In today’s Washington Post, reporter Robin Wright gives neoconservative pundits like the Weekly Standard’s Bill Kristol and AEI’s Michael Rubin a platform to advocate for military action against Iran. Wright suggests these calls are part of “a new drumbeat for bolder action.” Without offering opposing viewpoints, Wright recycles the preemptive strike theories of her sources — all prior advocates of preemptive military action against Iraq.
Like the NYT’s Michael Gordon before her, Wright uncritically reports the Bush administration’s claim that “since May, the first formal talks between U.S. and Iranian envoys in 28 years have not deterred Iranian support for Iraqi Shiite militias targeting U.S. troops and the Green Zone,” a claim that has become media conventional wisdom.
Yet the contention that Iran is formally undermining efforts in Iraq has little grounding in reality:
— Gen. Peter Pace told reporters he has no evidence of any links between the explosives killing Americans and the Iranian government.
— A National Intelligence Estimate released in February concluded that Iranian involvement was “not likely” to be a major driver of violence.
— A recent McClatchy analysis of U.S. casualties in Iraq confirms earlier reports that the great majority of foreign fighters in Iraq are Sunni Saudis, not Iranians.
Reviewing the paper’s coverage in the lead-up to the invasion of Iraq, Washington Post editor Bob Woodward admitted that “we should have warned readers we had information that the basis for this was shakier” than widely believed. Media reporter Howard Kurtz characterized the paper’s reporting as “strikingly one-sided at times.”
But if Wright’s most recent report is any indication, then the Post is in danger of replicating its past mistakes.
UPDATE: Robin Wright writes in to take issue with the post:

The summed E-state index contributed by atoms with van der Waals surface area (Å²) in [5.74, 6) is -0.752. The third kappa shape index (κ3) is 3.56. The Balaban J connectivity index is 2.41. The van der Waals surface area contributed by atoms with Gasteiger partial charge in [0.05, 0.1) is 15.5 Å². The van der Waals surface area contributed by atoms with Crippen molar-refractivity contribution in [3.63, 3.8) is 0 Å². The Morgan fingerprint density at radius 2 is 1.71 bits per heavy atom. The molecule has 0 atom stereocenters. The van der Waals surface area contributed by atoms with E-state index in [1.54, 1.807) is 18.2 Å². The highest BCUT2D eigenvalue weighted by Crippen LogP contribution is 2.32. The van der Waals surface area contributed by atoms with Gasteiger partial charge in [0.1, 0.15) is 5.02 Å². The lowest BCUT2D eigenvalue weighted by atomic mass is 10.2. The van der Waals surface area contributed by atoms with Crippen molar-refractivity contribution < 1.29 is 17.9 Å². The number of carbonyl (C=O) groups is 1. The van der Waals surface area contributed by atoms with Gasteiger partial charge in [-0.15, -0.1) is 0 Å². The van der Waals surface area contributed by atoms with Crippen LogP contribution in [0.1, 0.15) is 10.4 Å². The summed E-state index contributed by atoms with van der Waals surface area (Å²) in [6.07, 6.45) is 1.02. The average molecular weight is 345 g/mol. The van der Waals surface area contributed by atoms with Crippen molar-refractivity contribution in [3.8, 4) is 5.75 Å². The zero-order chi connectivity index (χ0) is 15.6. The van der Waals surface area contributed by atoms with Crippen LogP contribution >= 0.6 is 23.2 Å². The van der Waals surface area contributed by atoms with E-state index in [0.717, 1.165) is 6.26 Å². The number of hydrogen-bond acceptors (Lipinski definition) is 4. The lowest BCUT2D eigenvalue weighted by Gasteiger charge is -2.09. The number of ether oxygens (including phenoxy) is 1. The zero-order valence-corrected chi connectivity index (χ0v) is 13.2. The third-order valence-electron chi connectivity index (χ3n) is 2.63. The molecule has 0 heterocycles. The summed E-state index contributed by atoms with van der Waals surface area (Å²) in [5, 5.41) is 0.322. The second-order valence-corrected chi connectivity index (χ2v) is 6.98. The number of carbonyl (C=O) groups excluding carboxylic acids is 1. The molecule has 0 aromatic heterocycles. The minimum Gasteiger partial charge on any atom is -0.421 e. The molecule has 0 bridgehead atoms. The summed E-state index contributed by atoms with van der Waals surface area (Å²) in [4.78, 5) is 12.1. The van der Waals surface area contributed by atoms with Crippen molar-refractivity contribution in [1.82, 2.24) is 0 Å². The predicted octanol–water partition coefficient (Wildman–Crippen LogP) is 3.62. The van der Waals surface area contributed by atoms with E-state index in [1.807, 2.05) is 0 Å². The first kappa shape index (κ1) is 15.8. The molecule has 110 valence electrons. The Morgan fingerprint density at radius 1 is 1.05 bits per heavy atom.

This article totally misrepresents what I wrote and the intent, and I consider it intellectually dishonest to attack me or The Post for merely trying to identify the people, institutions and arguments for more aggression action against Iran. In three references, I pointed out that the people cited were either advocates of war in Iraq or echoed arguments to justify war in Iraq.
Second, the press is constantly coming under attack for not identifying early enough the arguments made for going to war with Iraq. I am trying to make sure that the press is devoting attention to what is beginning to be a critical mass for this argument on Iran. This was meant to be a benchmark piece in covering the emerging debate, which is no longer focused just on Iran’s alleged nuclear program but is also now tied to Tehran’s role in Iraq.
Third, the context for this article was also misunderstood and misrepresented. I was contrasting what this group of people think with what the administration has been trying to do with carrot-and-stick diplomacy with Iran over the past 14 months–as the lead sentence notes.
Finally, I am not an editorial writer. I am merely presenting the news–and this development. It is up the reader to determine how they feel about the people who make this case or the case itself.
I was surprised that the writer of this comment also did not go to the trouble of doing any research on my own writing on Iran (including several books dating back to 1973) or even looking at the piece I wrote in The Washington Post’s Outlook section two weeks ago about Iran. He might have developed a more realistic assessment of the context of both this piece and my work.